If you find your loved one has fallen, if they are not severely hurt with no obvious signs of injuries, carefully help them up to a comfortable sitting position. Treat any minor scratches and apply an ice pack to the area(s) that are sore.

If the fall is significant, they complain of pain, and/or there are signs of injuries, do not move them as this can worsen any injuries. Assess their responsiveness and check if there is bleeding, broken bones, or bruising. Call 911 so they can be treated with emergency medical care.

Fall Prevention Products In the Home

Having fall-prevention products in your home can further lessen the risk of accidents and severe injuries. There are several products that can help you create a safe space for your loved one.

Below are some examples of products to help prevent falls in the home:

  • Medical alert systems
  • Motion sensors
  • Bed alarms
  • Non-slip socks
  • Grab bars
  • Gait belts
  • Toilet risers
  • Shower bench/chairs
  • Bath and shower non-slip mats

Create a Safe Home with Fall Prevention Tools

Falls are not a normal part of aging. By carrying out the necessary preparations and a few simple modifications, you can turn your home into a safe space. With fall prevention methods in place, your elderly loved one can enjoy their home without the constant worry of life-threatening falls.

  • Schedule fall prevention exercises into the daily routine.
  • Assess high-fall-risk areas like the bathroom, kitchen, and bedroom for loose cords, rugs, clutter, and any other hazards that can be cleared away.
  • Not all falls are 100% preventable, but putting fall prevention measures in place will greatly reduce the number and severity of falls.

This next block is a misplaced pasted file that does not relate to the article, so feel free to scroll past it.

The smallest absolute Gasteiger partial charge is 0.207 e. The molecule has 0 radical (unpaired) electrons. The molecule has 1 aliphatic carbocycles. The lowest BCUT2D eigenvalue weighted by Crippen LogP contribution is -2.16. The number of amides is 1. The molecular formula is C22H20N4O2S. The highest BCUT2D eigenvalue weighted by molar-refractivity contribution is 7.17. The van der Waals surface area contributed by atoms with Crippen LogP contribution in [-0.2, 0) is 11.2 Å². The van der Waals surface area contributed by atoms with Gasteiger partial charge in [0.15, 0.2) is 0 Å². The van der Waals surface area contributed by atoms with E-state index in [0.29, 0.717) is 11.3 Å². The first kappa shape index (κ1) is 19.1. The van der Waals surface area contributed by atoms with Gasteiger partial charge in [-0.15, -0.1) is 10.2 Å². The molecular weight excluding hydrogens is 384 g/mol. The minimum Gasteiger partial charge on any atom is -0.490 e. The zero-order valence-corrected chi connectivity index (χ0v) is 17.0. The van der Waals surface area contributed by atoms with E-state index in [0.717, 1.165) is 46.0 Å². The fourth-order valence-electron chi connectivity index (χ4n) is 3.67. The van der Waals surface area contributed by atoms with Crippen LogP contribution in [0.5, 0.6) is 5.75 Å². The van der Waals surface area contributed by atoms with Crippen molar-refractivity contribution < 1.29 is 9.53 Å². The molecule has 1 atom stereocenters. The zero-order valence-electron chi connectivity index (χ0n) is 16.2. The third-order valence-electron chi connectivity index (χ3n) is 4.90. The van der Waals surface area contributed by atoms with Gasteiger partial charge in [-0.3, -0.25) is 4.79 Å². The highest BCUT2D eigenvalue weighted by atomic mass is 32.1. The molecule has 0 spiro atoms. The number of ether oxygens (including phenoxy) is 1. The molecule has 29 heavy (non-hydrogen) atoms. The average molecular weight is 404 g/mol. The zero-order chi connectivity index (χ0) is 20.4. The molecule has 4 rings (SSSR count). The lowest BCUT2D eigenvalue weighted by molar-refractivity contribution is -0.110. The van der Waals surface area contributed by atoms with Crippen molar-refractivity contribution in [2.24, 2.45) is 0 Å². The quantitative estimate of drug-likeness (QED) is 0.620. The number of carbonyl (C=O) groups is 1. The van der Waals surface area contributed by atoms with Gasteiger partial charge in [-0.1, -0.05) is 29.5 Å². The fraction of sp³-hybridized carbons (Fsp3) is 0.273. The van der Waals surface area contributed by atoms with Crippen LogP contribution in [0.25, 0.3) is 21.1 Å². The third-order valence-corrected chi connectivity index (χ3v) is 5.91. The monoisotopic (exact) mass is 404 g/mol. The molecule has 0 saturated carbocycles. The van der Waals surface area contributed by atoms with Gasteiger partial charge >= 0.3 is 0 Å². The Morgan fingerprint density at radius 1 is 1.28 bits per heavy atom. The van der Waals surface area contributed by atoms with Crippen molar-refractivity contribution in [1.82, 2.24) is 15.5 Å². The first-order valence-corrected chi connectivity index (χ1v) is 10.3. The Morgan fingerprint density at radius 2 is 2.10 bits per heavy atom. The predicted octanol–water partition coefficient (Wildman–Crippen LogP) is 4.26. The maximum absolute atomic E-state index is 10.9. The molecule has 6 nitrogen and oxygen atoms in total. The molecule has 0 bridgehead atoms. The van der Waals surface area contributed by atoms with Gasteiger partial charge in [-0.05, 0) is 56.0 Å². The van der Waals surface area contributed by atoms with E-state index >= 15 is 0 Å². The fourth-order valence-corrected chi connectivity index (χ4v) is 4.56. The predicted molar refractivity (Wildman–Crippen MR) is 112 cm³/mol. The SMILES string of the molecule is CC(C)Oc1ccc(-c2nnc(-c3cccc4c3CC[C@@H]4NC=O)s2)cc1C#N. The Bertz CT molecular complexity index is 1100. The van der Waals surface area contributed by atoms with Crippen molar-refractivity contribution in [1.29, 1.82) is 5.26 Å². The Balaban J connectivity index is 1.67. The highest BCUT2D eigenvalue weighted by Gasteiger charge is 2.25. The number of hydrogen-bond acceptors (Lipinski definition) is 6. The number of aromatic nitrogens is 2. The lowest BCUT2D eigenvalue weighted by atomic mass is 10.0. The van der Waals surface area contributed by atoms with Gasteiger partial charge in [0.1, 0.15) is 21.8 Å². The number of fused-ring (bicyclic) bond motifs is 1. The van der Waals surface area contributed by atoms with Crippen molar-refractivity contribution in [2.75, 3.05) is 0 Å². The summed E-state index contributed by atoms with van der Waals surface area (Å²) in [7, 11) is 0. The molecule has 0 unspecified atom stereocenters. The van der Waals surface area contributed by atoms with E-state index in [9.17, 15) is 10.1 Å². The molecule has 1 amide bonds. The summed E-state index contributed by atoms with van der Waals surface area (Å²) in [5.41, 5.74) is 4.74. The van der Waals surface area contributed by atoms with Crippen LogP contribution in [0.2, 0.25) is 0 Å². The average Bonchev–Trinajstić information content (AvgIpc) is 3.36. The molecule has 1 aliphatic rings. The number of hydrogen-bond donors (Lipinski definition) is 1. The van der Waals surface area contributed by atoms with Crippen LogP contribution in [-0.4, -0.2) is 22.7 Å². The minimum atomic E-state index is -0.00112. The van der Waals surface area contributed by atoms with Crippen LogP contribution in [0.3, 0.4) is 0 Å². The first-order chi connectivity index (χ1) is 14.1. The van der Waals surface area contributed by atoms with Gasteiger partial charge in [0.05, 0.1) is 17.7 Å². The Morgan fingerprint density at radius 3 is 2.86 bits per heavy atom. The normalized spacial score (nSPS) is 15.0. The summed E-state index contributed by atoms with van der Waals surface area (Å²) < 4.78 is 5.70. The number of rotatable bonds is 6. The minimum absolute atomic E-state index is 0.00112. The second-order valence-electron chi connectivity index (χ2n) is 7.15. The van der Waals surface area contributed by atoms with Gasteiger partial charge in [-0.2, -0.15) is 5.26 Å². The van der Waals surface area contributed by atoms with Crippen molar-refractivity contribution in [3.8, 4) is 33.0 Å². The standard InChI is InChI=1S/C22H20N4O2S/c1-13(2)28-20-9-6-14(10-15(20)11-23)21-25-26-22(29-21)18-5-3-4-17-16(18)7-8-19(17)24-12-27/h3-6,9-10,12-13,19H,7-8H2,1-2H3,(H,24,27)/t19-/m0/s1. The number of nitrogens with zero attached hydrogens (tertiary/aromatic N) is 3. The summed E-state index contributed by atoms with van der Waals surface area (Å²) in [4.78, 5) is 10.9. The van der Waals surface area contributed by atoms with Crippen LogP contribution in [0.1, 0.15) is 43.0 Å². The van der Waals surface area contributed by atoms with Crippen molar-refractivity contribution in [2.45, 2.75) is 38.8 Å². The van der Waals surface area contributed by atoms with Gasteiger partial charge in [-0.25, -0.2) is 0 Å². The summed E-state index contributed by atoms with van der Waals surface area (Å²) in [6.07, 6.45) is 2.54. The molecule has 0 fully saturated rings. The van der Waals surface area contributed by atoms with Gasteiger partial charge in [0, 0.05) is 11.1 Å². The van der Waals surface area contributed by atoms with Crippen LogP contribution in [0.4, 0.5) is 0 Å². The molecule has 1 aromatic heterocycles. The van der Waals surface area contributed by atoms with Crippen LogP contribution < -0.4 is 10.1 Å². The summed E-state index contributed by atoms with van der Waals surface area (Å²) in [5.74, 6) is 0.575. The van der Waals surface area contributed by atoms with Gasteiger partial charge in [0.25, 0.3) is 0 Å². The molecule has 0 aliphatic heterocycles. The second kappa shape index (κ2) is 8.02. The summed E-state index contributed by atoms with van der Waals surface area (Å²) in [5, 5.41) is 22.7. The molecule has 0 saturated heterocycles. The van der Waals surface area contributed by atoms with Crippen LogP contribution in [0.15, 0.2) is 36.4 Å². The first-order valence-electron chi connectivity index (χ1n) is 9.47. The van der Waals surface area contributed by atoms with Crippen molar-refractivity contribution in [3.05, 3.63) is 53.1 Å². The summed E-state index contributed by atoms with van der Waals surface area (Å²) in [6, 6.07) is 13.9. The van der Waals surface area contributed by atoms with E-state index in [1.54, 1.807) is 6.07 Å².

• There are simple and inexpensive fall prevention products that can be used at home: non-slip socks, grab bars, raised toilet seats, and medical alert systems are quick and easy to install.

Fall Prevention Frequently Asked Questions

Why is preventing falls in older adults important?

Falls can be extremely dangerous for older adults. Because it can cause life-threatening injuries and even death, it is advisable to exercise safety precautions to help prevent fall accidents from happening. Preventative measures like a home safety evaluation, home modifications, and health assessments are essential to preventing falls.

What is fall prevention?

Fall prevention is any action or approach that is geared toward reducing the risk of falls. This should be a combination of several elements including exercises, safety evaluations, products, and more.

How can falls be prevented at home?

Simple home modifications (like grab bars, removing hazards, and improving lighting) can significantly decrease the risk of falls at home. Aside from strategically designed installations, fall prevention products are also helpful tools to increase safety at home.

Is falling a normal part of aging?

Falling is NOT a normal part of aging. While older adults are more at risk of falls, they can be prevented with the right precautions and safety tools.

Beth is a STOTT PILATES-certified instructor in Matwork and Reformer. She has also trained in Stability Chair, Cadillac, Injuries and Special Populations, Barre, and various props. Beth has over ten years of experience working with older adults and helping them achieve their fitness goals.